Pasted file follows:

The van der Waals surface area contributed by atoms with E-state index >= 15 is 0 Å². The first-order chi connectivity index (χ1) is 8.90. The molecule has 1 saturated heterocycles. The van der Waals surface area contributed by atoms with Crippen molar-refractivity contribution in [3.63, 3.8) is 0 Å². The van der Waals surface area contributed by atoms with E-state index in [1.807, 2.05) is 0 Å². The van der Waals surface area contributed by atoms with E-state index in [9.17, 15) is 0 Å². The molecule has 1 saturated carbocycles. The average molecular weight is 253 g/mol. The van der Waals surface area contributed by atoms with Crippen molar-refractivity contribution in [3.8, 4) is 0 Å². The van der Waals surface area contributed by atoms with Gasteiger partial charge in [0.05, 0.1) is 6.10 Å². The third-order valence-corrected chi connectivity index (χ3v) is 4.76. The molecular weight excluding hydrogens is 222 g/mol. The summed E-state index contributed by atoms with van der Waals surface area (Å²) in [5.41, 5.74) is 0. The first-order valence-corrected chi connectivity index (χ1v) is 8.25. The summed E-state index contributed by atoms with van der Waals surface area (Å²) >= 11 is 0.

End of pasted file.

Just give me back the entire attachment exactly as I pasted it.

The van der Waals surface area contributed by atoms with E-state index >= 15 is 0 Å². The first-order chi connectivity index (χ1) is 8.90. The molecule has 1 saturated heterocycles. The van der Waals surface area contributed by atoms with Crippen molar-refractivity contribution in [3.63, 3.8) is 0 Å². The van der Waals surface area contributed by atoms with E-state index in [1.807, 2.05) is 0 Å². The van der Waals surface area contributed by atoms with E-state index in [9.17, 15) is 0 Å². The molecule has 1 saturated carbocycles. The average molecular weight is 253 g/mol. The van der Waals surface area contributed by atoms with Crippen molar-refractivity contribution in [3.8, 4) is 0 Å². The van der Waals surface area contributed by atoms with Gasteiger partial charge in [0.05, 0.1) is 6.10 Å². The third-order valence-corrected chi connectivity index (χ3v) is 4.76. The molecular weight excluding hydrogens is 222 g/mol. The summed E-state index contributed by atoms with van der Waals surface area (Å²) in [5.41, 5.74) is 0. The first-order valence-corrected chi connectivity index (χ1v) is 8.25. The summed E-state index contributed by atoms with van der Waals surface area (Å²) >= 11 is 0.